The Melbourne Zoo is a zoo that can be found in the city of Melbourne in Australia. It is situated within Royal Park in Parkville, which is approximately 4 kilometers (2.5 miles) to the north of Melbourne’s central business district. It is the principal zoo that serves the city of Melbourne. The zoo is reachable via the Royal Park station on the Upfield railway line, as well as via tram routes 58 and 19, as well as by cycling on the Capital City Trail. It is home to more than 320 different animal species from Australia and other parts of the world. Inside the actual zoo grounds, riders on bicycles are not permitted.
The Royal Melbourne Zoological Gardens is a full institutional member of both the Zoo and Aquarium Association and the World Association of Zoos and Aquariums. Both of these organizations represent zoos and aquariums around the world.
The zoo is located in an area that features flower gardens as well as picnic spaces. Many of the animals are now classified according to the bioclimatic zones in which they are found. These bioclimatic zones include the African rainforest (also known as the “Gorilla Rainforest”), which is home to gorillas and lemurs; the Asian rainforest (also known as the “Trail of the Elephants”), which is home to elephants, orangutans, tigers, and otters; and the Australian bush, which is home to kangaroos, koal In addition, there is the “Butterfly House,” the “Reptile House,” the “Great Flight Aviary,” the “Wild Sea,” “Treetop Apes and Monkeys,” and the “Lion Gorge.”
The zoo has a sizable area devoted to schools and receives a considerable number of school groups as visitors each year. Its education program, which is very well attended, inspires young people to care about animal welfare.
It is possible for guests to view historical enclosures, such as the heritage-listed Elephant House, which has been renovated and adapted for use by customers who have paid to spend the night in tents located within the zoo during the popular Roar and Snore evenings. Visitors can also observe other historical enclosures, such as the Tiger House, which has also been renovated. Evening tours led by knowledgeable camp hosts provide visitors the opportunity to observe some of the nocturnal species that live at the zoo during these special evening events.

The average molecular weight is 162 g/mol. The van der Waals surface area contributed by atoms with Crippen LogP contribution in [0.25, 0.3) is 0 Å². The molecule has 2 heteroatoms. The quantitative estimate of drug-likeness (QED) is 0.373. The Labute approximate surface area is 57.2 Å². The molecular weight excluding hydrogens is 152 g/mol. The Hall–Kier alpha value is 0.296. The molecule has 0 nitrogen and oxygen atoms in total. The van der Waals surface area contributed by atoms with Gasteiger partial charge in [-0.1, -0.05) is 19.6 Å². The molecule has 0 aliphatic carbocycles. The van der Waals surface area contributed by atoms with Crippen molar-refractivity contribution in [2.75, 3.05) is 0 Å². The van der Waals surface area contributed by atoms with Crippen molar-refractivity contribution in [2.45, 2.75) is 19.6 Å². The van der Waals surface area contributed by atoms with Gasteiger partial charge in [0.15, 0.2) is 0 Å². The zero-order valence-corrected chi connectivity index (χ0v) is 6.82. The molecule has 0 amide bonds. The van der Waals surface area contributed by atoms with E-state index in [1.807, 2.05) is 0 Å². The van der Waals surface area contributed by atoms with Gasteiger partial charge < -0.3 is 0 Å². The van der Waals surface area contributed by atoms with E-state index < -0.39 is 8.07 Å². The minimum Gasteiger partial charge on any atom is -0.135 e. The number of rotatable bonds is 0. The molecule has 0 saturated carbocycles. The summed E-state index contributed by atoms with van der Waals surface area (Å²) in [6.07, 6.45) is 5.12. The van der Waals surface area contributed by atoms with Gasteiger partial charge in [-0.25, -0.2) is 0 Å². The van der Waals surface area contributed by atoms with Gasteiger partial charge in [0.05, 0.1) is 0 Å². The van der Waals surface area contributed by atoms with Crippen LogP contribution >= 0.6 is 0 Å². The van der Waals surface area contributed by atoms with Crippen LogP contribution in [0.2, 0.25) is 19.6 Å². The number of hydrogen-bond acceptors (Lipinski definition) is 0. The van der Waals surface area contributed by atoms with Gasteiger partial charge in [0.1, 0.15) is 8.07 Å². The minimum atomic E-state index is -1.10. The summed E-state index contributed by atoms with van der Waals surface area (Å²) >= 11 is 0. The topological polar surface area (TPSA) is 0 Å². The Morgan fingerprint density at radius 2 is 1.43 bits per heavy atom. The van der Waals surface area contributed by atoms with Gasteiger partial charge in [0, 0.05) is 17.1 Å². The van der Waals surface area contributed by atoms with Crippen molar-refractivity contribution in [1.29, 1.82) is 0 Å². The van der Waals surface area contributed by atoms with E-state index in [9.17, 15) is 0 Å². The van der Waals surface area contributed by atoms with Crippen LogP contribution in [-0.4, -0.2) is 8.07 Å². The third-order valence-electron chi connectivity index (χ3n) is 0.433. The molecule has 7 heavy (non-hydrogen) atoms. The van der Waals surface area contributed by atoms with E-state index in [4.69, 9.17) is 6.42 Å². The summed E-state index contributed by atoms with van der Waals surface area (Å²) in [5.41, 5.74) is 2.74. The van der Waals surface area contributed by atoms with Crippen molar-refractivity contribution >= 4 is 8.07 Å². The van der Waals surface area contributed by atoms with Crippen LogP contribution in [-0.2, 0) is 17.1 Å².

In October of 1857, the Zoological Society of Victoria was established with the intention of bringing in plants and animals from other parts of the world. The Richmond Paddock was the location of the institution’s earliest animal collections. The group became known as the “Acclimatisation Society of Victoria” in the year 1861 when it underwent a name change.
On October 6, 1862, the organization inaugurated a new Melbourne Zoo in Royal Park on land that had been provided by the City of Melbourne. The area was around 55 acres (22 ha) in size. The London Zoo served as inspiration for the design of Melbourne Zoo.
In the beginning, the importance of the zoo lay in its ability to acclimate domestic animals that had just arrived in Australia after a protracted journey. After the hiring of Albert Alexander Cochrane Le Souef in 1870 as the zoo’s director, additional exotic species were obtained for public display, and gardens and picnic places were established. The Society also changed its name in 1870 to the “Zoological and Acclimatisation Society of Victoria,” and in 1910 it was given the prefix “Royal.”
Queenie the elephant was one of the most well-known attractions at the zoo from the early 1900s through the 1940s.
Around the middle of the 1930s, the Society began to experience financial difficulties. In response, the Zoological Gardens Act of 1936 was enacted, and the following year, in 1937, the Zoological Board of Victoria was given the responsibility of running the zoo on behalf of the state government.
In the year 1989, a man of 35 years old passed away after entering a lion’s enclosure and being largely devoured by the animal.
Mali, the first elephant calf born in the Melbourne Zoo, was welcomed on January 15th, 2010. This is the second baby elephant to be born in Australia, with the previous one arriving in July 2009 near Sydney. As well as being the first calf to be born as a result of artificial insemination, Mali is Australia’s first female calf to be born there.
In 2012, the Melbourne Zoo celebrated its first 150 years of operation, and Australia Post honored this occasion by releasing a collector’s edition of stamps dedicated to Australian Zoos in September of that same year.
In the beginning of 2018, the Zoo opened a new carnivores route after finishing building on it.
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